Gather 'round, kiddies. Let me tell ya a little story.
I was fourteen once, over twenty years ago. Man, when you write it like that, it seems so very long ago. When I was fourteen, I wanted to be like my favorite bands. Aerosmith had long hair. I had long hair. Guns N' Roses wore shirts from other bands. So did I. But, the guys from my favorite bands had something I didn't, and that was an earring. It was understood that, amongst the populous of teenagers into heavy metal, that a piercing in the left ear meant you were a rocker, a tough guy, or maybe a pirate.
A piercing in the right ear meant that you...er...liked show tunes, which was, among my friends, decidedly not cool.
Beyond all the "other people did it" syndrome regarding the piercing was that I thought I would look cool. I did NOT want it because other students had one, because almost none did. On my fourteenth birthday, my mom (yes, my mom) paid for my first piercing. I'd go on to do subsequent piercings myself, but this one came straight from the the Piercing Pagoda kiosk at Southwyck Mall. And there it was in all its glory, a long-haired fat kid with his left ear pierced in 1989 small town middle America.
Flash forward two years. Short haired, football playing type guys were getting their ears pierced. Included in this group were some of those who teased me regarding my piercing two years earlier. Obviously, a small metal stud in your ear meant you were a girl, even though I tried to tell them that a piercing in your right ear meant that. They didn't get that memo from Heavy Metal Central, however. They finally got the memo from Preps R' Us, though, that said left ear piercings were finally "in" in 1991.
So, to amp up my cool, I pierced my right ear, and then my left ear two more times. I would soon wear my Metallica shirts to a church I was invited to, and the rest was history. Two years later, all this stuff would seem normal, and flannel and long, cut-off jeans would be the new uniform, which I gladly donned. I fell into that naturally, and before the curve, as, like most lower middle class kids, all our shorts were cut-offs of old jeans. Flannel kept you warm in winter, and your dad probably wore it and handed it down to you, so you wore it, too. This was way before Eddie Vedder. Either way, I had long hair until I lost too much of it to pull off a long hair look. I stopped wearing earrings when I started interviews from my second church job. I no longer dress cool. I'm lucky enough to find clothes, any clothes, that fit. All the rock band shirts I want to wear don't come in 3XLT.
Understand that if I was thinner, not balding and not working at a church, my look would most likely be altogther different.
As Abe Simpson said, "I used to be with it, but then they changed what 'it' was. Now, what I'm with isn't it, and what's 'it' seems weird and scary to me." Except that I'm not scared of "it". Sometimes, "it" is what I like, not because I'm chasing after my youth, but because I just like it. My wife got a nose ring a while ago. She's not making a statement with it, or trying to reclaim her high school years, she just likes how she looks with it, and so do I.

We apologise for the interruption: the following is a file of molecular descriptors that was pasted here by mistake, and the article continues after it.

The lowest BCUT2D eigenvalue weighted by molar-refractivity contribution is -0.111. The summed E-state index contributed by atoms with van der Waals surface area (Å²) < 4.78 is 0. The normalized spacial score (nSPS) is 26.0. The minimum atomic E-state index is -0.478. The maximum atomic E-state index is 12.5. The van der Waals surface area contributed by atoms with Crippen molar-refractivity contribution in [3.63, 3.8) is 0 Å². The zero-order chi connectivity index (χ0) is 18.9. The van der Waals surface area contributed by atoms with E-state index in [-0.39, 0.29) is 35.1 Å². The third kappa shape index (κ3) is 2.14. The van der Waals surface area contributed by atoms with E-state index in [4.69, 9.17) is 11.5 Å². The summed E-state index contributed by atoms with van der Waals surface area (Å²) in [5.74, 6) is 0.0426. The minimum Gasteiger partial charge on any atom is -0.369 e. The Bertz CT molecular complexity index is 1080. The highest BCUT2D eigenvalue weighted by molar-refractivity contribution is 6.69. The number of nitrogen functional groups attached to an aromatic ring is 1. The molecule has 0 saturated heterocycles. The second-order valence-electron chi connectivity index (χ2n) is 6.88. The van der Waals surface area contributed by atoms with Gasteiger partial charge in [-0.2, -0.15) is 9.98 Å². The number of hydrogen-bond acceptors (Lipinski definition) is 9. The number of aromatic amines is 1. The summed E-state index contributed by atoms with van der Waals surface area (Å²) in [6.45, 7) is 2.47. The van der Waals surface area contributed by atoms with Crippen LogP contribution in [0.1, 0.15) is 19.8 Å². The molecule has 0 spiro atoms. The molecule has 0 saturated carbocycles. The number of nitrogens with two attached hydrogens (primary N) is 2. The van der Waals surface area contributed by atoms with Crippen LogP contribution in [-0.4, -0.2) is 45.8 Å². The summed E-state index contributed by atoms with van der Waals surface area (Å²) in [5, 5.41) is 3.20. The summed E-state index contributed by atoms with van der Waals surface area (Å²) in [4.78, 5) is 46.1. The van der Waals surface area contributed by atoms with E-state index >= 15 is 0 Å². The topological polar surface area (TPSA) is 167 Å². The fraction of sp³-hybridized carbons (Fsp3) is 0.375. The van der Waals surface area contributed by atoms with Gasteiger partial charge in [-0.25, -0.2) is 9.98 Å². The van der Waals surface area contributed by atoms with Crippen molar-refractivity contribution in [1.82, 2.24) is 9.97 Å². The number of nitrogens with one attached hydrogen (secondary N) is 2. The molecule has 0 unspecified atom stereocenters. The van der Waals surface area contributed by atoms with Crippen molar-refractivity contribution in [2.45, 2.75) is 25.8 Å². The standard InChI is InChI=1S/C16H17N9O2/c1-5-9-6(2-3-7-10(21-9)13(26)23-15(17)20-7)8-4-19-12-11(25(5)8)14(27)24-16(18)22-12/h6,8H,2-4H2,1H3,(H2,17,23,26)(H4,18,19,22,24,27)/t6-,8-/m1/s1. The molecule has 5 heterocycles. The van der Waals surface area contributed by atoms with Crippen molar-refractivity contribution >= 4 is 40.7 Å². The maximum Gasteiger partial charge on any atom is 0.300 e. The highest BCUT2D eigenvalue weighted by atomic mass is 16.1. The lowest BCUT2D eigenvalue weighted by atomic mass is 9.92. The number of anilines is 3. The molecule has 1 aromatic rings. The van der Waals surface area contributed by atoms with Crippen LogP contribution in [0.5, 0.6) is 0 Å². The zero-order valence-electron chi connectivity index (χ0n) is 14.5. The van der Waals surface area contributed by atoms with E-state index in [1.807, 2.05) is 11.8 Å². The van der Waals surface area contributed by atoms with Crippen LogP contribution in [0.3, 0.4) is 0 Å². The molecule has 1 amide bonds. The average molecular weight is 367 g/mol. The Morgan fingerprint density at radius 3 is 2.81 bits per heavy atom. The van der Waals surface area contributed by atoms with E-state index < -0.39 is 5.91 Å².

But, what's great about it is that it's new. "New" for adults seems to be something that we're supposed to avoid. We're supposed to be late adapters. Not me. And not most of the adults that I spent time with. We're interested in "new", whether it's music or technology or even social trends. It keeps us somewhat intelligent.
There really is nothing new under the sun. But, as NBC told us a few years ago, if you haven't seen it, it's new to you. There is this great wonderment that kids and teens have because everything is new. One of the biggest problems teens have is that they grow up and think that they've learned enough. I've met quite a few adults who are in that exact spot, thinking that life, and God, have nothing more to teach them. They don't say it, of course, but they admit as much when they are resistant to change and when they won't discuss or debate.
The sadness of this is that God wants us to always grow, and yet we've created an adult culture in so many churches that says it's perfectly fine to not grow. In the film "Singles", Bridget Fonda's character says that age 25 seems to be the age where you find that time is running out to do something crazy. Sure, you can pierce things when you're fourteen, maybe even get your mom to pay for it. But try doing that twenty years later. Some people will think your going through a mid-life crisis, or that you've gone crazy. But, sometimes, you just want to do something different, and learn from the experience. And there's no better place to do something crazy, something new, than the kingdom of God.
Dig Abraham. Meditate on Moses. Old guys, both of 'em, who did something crazy when they were older. I read a comment on an article about U2 that blasted them for simply being too old to do what they do. But, as the song goes, "Age ain't nothin' but a number". That song was talking about being young, but it works both ways. When I really dug Aerosmith, they were already in their forties. I didn't even think about their age. Who says that U2's best album isn't ahead of them? Ageist elitists, that's who.
When God uses someone, he doesn't at all have a prerequisite of age or gender or race or even skill level. So, why exactly do we? And it's not just wondering why we have our prejudice for other people, but why do we have them for ourselves? Thinking that we're too young or old to do something crazy for God is our own creation, and sometimes an easy "out" to living out God's will. Don't let age get in the way of living, and specifically, living for God.